Through an engine’s life, the condition of the LLPs and the maintenance status of the engine will also affect the value. For valuation purposes we refer to a theoretical middle point called the half-life value, where both LLP and maintenance remaining will be equal to 50%. When an engine has more than 50% for either LLP or maintenance remaining then there is a positive adjustment from half-life; conversely, there will be a negative adjustment for less than 50% life remaining. Once an engine reaches about 20% life remaining, this has a significant effect on the value of the engine. The engine can be maintained at this point or, depending on the age and the cost of maintaining the engine, there may be opportunities to sell or lease, for example, as a green-time engine or even for parts.
LLPs are any part within an engine that have a mandatory replacement limit. This limit is the life limit of the part, which is most commonly presented in cycles. These parts are commonly rotating parts, but there are also static LLPs (typically module cases). An LLP when first designed will have an ultimate life and a Chapter 5 life limit set by the OEM’s authorising body, usually EASA and the FAA. The Chapter 5 limits will normally be less then or the same as the ultimate life. These Chapter 5 limits can be changed during an LLP’s life, if accompanied by a part number change or a service bulletin (SB).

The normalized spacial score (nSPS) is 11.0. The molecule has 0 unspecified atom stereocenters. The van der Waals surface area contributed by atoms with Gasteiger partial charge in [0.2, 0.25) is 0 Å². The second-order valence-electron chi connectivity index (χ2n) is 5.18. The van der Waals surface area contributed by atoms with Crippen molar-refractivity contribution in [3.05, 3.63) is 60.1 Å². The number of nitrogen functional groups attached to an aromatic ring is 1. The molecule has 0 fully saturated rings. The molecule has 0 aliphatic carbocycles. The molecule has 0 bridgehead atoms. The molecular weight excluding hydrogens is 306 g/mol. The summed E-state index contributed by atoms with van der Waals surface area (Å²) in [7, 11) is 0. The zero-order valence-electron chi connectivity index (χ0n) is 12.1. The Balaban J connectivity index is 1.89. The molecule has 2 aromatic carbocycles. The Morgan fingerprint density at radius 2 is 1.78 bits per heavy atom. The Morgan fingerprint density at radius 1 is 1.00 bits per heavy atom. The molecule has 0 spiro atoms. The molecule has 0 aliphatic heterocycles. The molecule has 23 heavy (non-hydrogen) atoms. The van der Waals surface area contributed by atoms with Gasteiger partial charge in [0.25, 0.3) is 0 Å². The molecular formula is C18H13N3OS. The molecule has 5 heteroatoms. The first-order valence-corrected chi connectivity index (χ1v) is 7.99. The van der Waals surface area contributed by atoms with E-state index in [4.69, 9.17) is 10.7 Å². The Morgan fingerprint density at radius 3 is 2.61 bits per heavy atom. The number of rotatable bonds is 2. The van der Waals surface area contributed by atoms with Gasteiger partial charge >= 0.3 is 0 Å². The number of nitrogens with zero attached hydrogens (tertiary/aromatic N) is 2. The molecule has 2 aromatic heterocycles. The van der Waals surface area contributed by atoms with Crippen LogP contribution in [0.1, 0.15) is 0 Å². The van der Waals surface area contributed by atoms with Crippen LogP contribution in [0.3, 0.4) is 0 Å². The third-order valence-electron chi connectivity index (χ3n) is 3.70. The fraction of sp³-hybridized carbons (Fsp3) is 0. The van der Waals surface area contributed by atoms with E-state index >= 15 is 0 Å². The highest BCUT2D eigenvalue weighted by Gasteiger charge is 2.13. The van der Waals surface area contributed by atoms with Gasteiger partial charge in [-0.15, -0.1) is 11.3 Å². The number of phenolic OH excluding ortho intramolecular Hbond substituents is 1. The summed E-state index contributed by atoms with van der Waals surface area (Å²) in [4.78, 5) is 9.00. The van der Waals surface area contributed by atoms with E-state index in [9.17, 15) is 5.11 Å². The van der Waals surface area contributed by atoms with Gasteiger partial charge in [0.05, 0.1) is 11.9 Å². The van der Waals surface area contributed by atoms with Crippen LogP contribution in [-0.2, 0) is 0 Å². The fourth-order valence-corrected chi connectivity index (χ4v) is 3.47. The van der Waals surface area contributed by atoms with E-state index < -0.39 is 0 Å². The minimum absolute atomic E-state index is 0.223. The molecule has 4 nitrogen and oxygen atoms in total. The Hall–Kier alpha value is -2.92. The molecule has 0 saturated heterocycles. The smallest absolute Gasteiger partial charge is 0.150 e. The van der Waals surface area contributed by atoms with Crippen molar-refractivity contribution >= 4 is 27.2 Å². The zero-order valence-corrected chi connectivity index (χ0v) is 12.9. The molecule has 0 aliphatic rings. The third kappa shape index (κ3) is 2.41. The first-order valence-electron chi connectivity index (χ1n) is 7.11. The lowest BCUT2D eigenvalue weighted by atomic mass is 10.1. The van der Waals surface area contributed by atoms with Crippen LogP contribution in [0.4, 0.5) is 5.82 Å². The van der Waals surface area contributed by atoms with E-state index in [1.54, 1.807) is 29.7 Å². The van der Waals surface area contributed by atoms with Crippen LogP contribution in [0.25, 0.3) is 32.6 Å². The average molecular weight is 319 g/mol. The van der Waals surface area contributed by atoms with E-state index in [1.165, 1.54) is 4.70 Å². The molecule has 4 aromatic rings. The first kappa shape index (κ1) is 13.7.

The LLP modules within an engine are the low-pressure compressor (LPC), high-pressure compressor (HPC), high-pressure turbine (HPT) and the low-pressere turbine (LPT). Some engine types will also have an intermediatepressure compressor (IPC) and intermediatepressure turbine (IPT); this is common in RollsRoyce engines. The number of parts within a module is also dependent on the engine type, even from the same OEM. For example; the General Electric CF6-80C2 has four LLPs in the LPC and the General Electric CF34 has two LLPs in the LPC.
Remaining LLP life is calculated by the cycles used and the Chapter 5 limits of the LLPs within the engine, and each module and cycle is given a monetary LLP adjustment value derived from the potential usage and the OEM catalogue price for the LLP part. This is then used to calculate how much of the original LLP value remains given the usage. This adjustment is then applied to the half-life value. When an engine ages and modules reach or approach their limits, they may be changed out for modules from other engines. This can result in the separate modules having different usages. This can also apply to the different LLPs within a module that have been changed. This is common in CFM engines which have varying limits on LLPs across modules.